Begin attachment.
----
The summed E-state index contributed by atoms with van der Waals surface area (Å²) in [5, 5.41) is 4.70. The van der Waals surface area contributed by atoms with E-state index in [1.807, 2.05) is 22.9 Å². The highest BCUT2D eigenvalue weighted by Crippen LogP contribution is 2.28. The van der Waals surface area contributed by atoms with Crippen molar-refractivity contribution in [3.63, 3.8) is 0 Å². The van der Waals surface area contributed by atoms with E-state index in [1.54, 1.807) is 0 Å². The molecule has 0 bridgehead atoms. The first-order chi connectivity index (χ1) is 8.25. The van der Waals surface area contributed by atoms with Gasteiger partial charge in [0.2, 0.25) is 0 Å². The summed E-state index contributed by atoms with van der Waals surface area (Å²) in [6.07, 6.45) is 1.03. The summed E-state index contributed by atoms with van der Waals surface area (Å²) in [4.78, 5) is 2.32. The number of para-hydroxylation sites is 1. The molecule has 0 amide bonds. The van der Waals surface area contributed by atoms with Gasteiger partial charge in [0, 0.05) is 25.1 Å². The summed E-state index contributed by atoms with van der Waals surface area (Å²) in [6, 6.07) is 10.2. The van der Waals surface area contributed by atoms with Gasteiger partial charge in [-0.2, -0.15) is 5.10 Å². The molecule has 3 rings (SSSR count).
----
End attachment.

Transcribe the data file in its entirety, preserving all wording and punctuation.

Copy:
The summed E-state index contributed by atoms with van der Waals surface area (Å²) in [5, 5.41) is 4.70. The van der Waals surface area contributed by atoms with E-state index in [1.807, 2.05) is 22.9 Å². The highest BCUT2D eigenvalue weighted by Crippen LogP contribution is 2.28. The van der Waals surface area contributed by atoms with Crippen molar-refractivity contribution in [3.63, 3.8) is 0 Å². The van der Waals surface area contributed by atoms with E-state index in [1.54, 1.807) is 0 Å². The molecule has 0 bridgehead atoms. The first-order chi connectivity index (χ1) is 8.25. The van der Waals surface area contributed by atoms with Gasteiger partial charge in [0.2, 0.25) is 0 Å². The summed E-state index contributed by atoms with van der Waals surface area (Å²) in [6.07, 6.45) is 1.03. The summed E-state index contributed by atoms with van der Waals surface area (Å²) in [4.78, 5) is 2.32. The number of para-hydroxylation sites is 1. The molecule has 0 amide bonds. The van der Waals surface area contributed by atoms with Gasteiger partial charge in [0, 0.05) is 25.1 Å². The summed E-state index contributed by atoms with van der Waals surface area (Å²) in [6, 6.07) is 10.2. The van der Waals surface area contributed by atoms with Gasteiger partial charge in [-0.2, -0.15) is 5.10 Å². The molecule has 3 rings (SSSR count).